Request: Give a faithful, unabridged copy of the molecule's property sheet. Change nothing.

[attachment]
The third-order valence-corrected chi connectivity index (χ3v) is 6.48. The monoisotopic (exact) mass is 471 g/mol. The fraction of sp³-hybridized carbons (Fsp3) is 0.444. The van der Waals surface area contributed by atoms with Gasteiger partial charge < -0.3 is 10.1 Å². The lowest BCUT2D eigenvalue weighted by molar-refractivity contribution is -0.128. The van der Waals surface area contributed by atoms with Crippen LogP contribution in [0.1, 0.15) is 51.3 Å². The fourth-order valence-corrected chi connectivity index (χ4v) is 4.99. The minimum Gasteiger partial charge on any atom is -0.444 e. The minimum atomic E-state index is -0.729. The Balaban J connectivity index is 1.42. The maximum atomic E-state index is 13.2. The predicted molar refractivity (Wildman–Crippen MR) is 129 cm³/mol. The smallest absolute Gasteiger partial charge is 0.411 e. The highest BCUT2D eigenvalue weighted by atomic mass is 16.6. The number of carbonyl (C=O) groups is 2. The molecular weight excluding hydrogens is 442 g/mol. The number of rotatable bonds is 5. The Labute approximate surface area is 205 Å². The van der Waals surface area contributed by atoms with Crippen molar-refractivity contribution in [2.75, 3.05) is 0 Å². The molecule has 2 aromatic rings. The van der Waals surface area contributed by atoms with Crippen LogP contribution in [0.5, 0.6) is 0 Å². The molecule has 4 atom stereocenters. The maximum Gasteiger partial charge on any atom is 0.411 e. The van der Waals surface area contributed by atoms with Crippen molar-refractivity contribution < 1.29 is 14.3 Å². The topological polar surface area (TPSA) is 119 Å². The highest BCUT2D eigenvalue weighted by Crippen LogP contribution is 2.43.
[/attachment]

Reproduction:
The third-order valence-corrected chi connectivity index (χ3v) is 6.48. The monoisotopic (exact) mass is 471 g/mol. The fraction of sp³-hybridized carbons (Fsp3) is 0.444. The van der Waals surface area contributed by atoms with Gasteiger partial charge < -0.3 is 10.1 Å². The lowest BCUT2D eigenvalue weighted by molar-refractivity contribution is -0.128. The van der Waals surface area contributed by atoms with Crippen LogP contribution in [0.1, 0.15) is 51.3 Å². The fourth-order valence-corrected chi connectivity index (χ4v) is 4.99. The minimum Gasteiger partial charge on any atom is -0.444 e. The minimum atomic E-state index is -0.729. The Balaban J connectivity index is 1.42. The maximum atomic E-state index is 13.2. The predicted molar refractivity (Wildman–Crippen MR) is 129 cm³/mol. The smallest absolute Gasteiger partial charge is 0.411 e. The highest BCUT2D eigenvalue weighted by atomic mass is 16.6. The number of carbonyl (C=O) groups is 2. The molecular weight excluding hydrogens is 442 g/mol. The number of rotatable bonds is 5. The Labute approximate surface area is 205 Å². The van der Waals surface area contributed by atoms with Crippen molar-refractivity contribution in [2.75, 3.05) is 0 Å². The molecule has 2 aromatic rings. The van der Waals surface area contributed by atoms with Crippen LogP contribution in [0.5, 0.6) is 0 Å². The molecule has 4 atom stereocenters. The maximum Gasteiger partial charge on any atom is 0.411 e. The van der Waals surface area contributed by atoms with Crippen molar-refractivity contribution < 1.29 is 14.3 Å². The topological polar surface area (TPSA) is 119 Å². The highest BCUT2D eigenvalue weighted by Crippen LogP contribution is 2.43.